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Dungeons & Dragons cookbook serves up comfort food alongside deep cuts of lore

Cook like a human, eat like a halfling

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A glazed ham on a cutting board, next to a copy of Heroes’ Feast. Image: Katie Hall/Polygon
Charlie Hall is Polygon’s tabletop editor. In 10-plus years as a journalist & photographer, he has covered simulation, strategy, and spacefaring games, as well as public policy.

I’m not one for geeky kitchen accessories. You’ll never catch me with an Enterprise-shaped pizza cutter for instance, or using a carving knife that looks like a laser sword. Likewise, I’m picky about my recipes, which I prefer in two varieties: hand-written on a notecard by someone’s grandparent, or drawn out for roughly 50,000 words.

That’s partly why I’m always a bit skeptical about geeky cookbooks. The recipes I find inside are rarely all that interesting, and feel either dumbed down or a bit too frilly. A new offering from 10 Speed Press succumbs to neither of those pitfalls. Titled Heroes’ Feast: The Official Dungeons & Dragons Cookbook, it’s 212 pages of high-quality comfort food — plus a heaping helping of D&D lore.

A sauce gets whisked out of a cast iron pan.
I smoked a ham we’d had in the freezer with hickory for three hours, then brushed on a honey and pineapple glaze from the chapter on Halfling Cuisine. My house still smells amazing.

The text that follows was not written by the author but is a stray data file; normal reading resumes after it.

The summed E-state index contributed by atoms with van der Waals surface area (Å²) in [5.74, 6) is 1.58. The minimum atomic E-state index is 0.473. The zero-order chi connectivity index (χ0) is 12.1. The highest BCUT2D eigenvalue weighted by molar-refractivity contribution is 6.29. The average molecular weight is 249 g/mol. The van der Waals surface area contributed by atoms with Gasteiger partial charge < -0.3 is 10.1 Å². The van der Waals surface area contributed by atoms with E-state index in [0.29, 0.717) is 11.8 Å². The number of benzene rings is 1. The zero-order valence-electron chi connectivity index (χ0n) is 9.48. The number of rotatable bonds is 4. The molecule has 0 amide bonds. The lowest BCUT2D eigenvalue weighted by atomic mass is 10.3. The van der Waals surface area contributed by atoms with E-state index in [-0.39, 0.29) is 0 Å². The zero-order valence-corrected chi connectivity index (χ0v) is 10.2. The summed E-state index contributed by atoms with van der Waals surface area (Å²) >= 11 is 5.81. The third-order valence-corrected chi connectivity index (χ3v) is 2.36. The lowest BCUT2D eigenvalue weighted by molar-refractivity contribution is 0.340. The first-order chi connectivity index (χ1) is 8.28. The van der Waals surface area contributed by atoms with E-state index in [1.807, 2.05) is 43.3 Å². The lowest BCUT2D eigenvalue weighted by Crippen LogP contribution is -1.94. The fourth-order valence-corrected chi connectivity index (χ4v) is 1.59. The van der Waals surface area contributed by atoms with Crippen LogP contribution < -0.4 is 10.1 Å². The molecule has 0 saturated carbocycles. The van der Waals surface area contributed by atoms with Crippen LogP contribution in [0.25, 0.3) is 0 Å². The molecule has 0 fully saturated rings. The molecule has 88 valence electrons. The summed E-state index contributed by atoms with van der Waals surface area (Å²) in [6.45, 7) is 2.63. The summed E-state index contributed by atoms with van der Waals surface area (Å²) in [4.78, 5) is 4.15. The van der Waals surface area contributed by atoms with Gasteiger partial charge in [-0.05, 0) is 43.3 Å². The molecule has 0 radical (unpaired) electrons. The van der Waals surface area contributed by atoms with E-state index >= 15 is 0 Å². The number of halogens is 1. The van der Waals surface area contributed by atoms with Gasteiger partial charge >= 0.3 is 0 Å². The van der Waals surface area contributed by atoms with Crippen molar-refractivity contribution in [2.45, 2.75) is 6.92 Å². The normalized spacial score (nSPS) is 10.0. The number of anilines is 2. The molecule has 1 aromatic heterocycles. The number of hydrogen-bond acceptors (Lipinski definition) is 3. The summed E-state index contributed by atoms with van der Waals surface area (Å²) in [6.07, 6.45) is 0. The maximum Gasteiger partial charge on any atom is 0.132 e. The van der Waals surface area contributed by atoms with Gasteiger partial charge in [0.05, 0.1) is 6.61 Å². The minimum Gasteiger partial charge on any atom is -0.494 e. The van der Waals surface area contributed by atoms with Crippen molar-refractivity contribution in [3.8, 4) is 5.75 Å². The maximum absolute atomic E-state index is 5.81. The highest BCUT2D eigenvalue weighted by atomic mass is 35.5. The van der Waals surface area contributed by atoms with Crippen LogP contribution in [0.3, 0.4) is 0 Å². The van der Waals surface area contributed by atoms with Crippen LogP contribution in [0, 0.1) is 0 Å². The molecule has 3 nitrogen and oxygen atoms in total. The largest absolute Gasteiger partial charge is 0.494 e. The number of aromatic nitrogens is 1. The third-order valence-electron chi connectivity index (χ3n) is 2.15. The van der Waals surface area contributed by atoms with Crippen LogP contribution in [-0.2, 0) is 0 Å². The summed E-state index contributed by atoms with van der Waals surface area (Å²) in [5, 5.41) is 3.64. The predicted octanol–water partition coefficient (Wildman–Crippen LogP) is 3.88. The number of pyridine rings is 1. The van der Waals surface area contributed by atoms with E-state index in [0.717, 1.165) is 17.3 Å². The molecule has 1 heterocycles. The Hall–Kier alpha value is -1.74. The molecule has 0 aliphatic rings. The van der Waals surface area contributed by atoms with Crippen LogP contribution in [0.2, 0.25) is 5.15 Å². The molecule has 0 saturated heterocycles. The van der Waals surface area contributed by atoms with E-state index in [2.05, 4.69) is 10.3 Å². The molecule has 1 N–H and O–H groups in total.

Photo: Katie Hall/Polygon

The lore starts with the name of the book itself, which refers to a 6th-level conjuration spell from D&D’s 5th edition ruleset. Inside, the hardcover volume is divided into thematic chapters, including one each for human, elven, dwarven, and halfling cuisine. Each of these first few chapters culminate with an in-fiction menu from one of the D&D multiverse’s most famous inns and taverns, plus details on how to recreate them. Here you’ll find the board of fare from Waterdeep’s The Yawning Portal, Greyhawk’s The Green Dragon Inn, and Krynn’s The Inn of the Last Home. (Note that this book is likely the last you’ll see of anything from the Dragonlance series for some time thanks to an ongoing lawsuit between Wizards of the Coast and the world’s creators.)

These four chapters were my very favorite, and seem like the perfect companions for a long winter cooped up at home. The recipes themselves don’t pander to inexperienced home cooks, but are far from exotic. Mostly they’re focused on fresh ingredients that are fairly easy to find at the local supermarket. You’ll also find some new tricks and techniques sprinkled in. For instance, I’ve been enjoying making Yawning Portal Buttermilk Biscuits for the last few mornings. They’re faster and easier to make compared to traditional round biscuits since they’re scored ahead of time and baked together in a single pan.

It’s in the fifth chapter where all the stunt recipes get segregated. Titled Uncommon Cuisine, that’s where you’ll find your Fried Fingers and your Deep Gnome Trillimac Pods — but also a really nice variation on braised lamb and a substantial vegetarian chopped steak. The final chapter is filled with drinks. I especially liked the Dwarven Mulled Wine, which goes well with the halfling-themed Honeyed Ham with Pineapple Gravy.

Heroes’ Feast: The Official Dungeons & Dragons Cookbook goes on sale Oct. 27 for $35.00 on Amazon or at your local book store. Digital versions are also available.

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